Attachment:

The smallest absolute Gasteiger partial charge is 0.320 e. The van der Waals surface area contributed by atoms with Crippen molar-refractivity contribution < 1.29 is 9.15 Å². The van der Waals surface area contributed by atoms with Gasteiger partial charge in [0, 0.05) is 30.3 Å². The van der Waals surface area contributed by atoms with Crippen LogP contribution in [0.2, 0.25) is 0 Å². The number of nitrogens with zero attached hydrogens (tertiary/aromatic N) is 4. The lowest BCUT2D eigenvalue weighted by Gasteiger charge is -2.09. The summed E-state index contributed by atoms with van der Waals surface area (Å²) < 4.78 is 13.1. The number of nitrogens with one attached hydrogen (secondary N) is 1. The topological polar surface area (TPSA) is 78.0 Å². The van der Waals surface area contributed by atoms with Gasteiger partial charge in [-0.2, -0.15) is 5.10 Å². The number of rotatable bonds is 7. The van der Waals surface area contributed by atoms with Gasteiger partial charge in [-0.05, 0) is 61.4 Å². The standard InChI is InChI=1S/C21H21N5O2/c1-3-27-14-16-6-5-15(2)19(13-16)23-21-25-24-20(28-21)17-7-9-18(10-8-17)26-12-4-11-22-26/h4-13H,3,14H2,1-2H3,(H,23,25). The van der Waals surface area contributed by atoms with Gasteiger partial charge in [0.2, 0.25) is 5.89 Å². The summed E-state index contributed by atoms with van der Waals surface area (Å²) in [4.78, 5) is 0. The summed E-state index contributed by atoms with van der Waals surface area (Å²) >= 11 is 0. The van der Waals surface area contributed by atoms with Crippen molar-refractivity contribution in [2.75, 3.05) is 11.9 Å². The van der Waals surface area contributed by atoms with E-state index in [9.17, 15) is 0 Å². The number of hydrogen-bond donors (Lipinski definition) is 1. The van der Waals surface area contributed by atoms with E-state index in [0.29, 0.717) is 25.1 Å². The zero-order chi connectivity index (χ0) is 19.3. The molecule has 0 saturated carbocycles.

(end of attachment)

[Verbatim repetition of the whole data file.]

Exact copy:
The smallest absolute Gasteiger partial charge is 0.320 e. The van der Waals surface area contributed by atoms with Crippen molar-refractivity contribution < 1.29 is 9.15 Å². The van der Waals surface area contributed by atoms with Gasteiger partial charge in [0, 0.05) is 30.3 Å². The van der Waals surface area contributed by atoms with Crippen LogP contribution in [0.2, 0.25) is 0 Å². The number of nitrogens with zero attached hydrogens (tertiary/aromatic N) is 4. The lowest BCUT2D eigenvalue weighted by Gasteiger charge is -2.09. The summed E-state index contributed by atoms with van der Waals surface area (Å²) < 4.78 is 13.1. The number of nitrogens with one attached hydrogen (secondary N) is 1. The topological polar surface area (TPSA) is 78.0 Å². The van der Waals surface area contributed by atoms with Gasteiger partial charge in [-0.2, -0.15) is 5.10 Å². The number of rotatable bonds is 7. The van der Waals surface area contributed by atoms with Gasteiger partial charge in [-0.05, 0) is 61.4 Å². The standard InChI is InChI=1S/C21H21N5O2/c1-3-27-14-16-6-5-15(2)19(13-16)23-21-25-24-20(28-21)17-7-9-18(10-8-17)26-12-4-11-22-26/h4-13H,3,14H2,1-2H3,(H,23,25). The van der Waals surface area contributed by atoms with Gasteiger partial charge in [0.2, 0.25) is 5.89 Å². The summed E-state index contributed by atoms with van der Waals surface area (Å²) in [4.78, 5) is 0. The summed E-state index contributed by atoms with van der Waals surface area (Å²) >= 11 is 0. The van der Waals surface area contributed by atoms with Crippen molar-refractivity contribution in [2.75, 3.05) is 11.9 Å². The van der Waals surface area contributed by atoms with E-state index in [9.17, 15) is 0 Å². The number of hydrogen-bond donors (Lipinski definition) is 1. The van der Waals surface area contributed by atoms with E-state index in [0.29, 0.717) is 25.1 Å². The zero-order chi connectivity index (χ0) is 19.3. The molecule has 0 saturated carbocycles.